©picture by scribbles (Marye McKenney)

Friday, September 19, 2014

Love, Music, and Basketball

I married a sports fan, raised two sporting children, and grew to love some sports. I didn't realize this book would include sports as a big player in the plot when I chose to read it for review. I've read several of Anne Mateer's books and loved every single one of them. I actually chose the book simply because Anne's name was on the cover.
This comic relates my opinion of this book in a nutshell.

Lula has won a prestigious mathematics award and fellowship to pursue her advanced degree, something that her father has desired for her since she was a child. Lula has a reputation of being "Fruity Lu" because she was a flighty flibbertigibbet who never finished anything while she was growing up. Her desire to finish her math degrees was based in overcoming her reputation and creating a new one. When Lula's brother-in-law passes away suddenly, Lula's plans get changed dramatically. She is needed to come and help her widowed sister, Jewel, with her four children and one on the way. The one thing that Jewel needed most was income and only Lula could possibly fill that need, or so her brothers and other sister thought. In seeking income that would help fill the need, the only job available for Lula was as a music teacher and girl's basketball coach.

Chet is the boy's basketball coach and is unusually drawn to Lula. Chet was baffled by his affection for Lula since he's been the one pursued instead of the one pursuing. There were several teachers at the high school who would have liked the attentions of Chet, but he just wasn't interested in them. Chet was also living with his mother and taking care of her, while his brother had enlisted to fight in World War I. His mother believed that Chet was being a coward by not enlisting and refused to see that it took more courage to stay home and care for her.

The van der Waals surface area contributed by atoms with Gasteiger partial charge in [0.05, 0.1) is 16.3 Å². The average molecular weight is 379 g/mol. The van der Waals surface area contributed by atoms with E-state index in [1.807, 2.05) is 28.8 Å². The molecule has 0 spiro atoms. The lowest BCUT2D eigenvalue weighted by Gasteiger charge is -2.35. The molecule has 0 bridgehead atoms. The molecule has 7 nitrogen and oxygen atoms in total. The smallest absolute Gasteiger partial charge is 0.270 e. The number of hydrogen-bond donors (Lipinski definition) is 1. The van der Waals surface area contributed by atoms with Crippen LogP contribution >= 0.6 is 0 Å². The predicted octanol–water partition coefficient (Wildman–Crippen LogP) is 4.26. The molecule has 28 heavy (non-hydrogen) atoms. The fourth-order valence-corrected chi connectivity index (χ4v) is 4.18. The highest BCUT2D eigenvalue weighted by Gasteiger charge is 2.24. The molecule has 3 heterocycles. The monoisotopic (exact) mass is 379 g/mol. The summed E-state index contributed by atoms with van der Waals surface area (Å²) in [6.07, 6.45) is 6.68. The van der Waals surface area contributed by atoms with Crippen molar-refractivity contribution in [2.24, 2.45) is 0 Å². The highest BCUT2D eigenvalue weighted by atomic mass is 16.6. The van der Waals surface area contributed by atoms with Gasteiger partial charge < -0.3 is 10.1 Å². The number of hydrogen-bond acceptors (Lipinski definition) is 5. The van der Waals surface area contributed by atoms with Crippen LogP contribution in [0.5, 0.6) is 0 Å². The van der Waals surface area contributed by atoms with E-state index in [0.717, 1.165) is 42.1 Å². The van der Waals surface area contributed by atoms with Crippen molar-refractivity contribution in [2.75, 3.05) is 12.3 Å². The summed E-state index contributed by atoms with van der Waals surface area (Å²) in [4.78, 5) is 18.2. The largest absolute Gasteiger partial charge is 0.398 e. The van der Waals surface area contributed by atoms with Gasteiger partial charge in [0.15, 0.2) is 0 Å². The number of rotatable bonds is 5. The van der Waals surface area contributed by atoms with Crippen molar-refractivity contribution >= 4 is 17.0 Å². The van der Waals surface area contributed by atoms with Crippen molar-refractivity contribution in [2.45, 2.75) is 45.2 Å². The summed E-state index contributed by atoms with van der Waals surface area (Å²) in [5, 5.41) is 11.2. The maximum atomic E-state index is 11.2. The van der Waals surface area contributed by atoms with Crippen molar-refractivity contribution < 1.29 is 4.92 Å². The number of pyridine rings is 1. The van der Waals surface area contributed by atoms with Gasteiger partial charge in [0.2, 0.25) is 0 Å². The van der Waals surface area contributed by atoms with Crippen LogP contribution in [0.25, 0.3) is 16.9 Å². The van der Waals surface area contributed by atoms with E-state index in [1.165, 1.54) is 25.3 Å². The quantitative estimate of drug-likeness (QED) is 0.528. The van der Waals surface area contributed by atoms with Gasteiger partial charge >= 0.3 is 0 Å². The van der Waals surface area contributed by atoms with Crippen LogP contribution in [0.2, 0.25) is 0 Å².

Since Lula had no knowledge of basketball, she had to depend on the advice of Chet and a booklet of the rules of basketball. Anne's research here has served her well. The game of basketball has evolved quite a bit from the one that she described in the early 1900's. Even when I was in junior high in the 1970's, the game of basketball was quite different from what Anne detailed. The time that Lula spent with Chet in learning how to coach basketball allowed a friendship to grow.

Lula had one other job during this time that she was helping her sister--pianist for the church. Through the trials Lula went through, she relied on one hymn to keep her focused and to keep her faith strong--The Solid Rock. It is one of my favorite hymns too. When Lula was Playing by Heart, she was allowing the Holy Spirit to speak to her heart. It made all the difference in the world.

There are a couple of subplots that add to the depth of the story that I have not detailed here, but Anne has done a masterful job of writing a compelling story taking place during a rather unsettled time in the world's history at large, and our country's history specifically. Her characters are full and the emotions she writes are realistic. I cannot recommend this book enough.

Five Stars, Two Thumbs Up, and the Solid Rock of hope.

I was given the opportunity to read this book in exchange for my review. The opinions are my own and no remuneration or compensation was given for this review.

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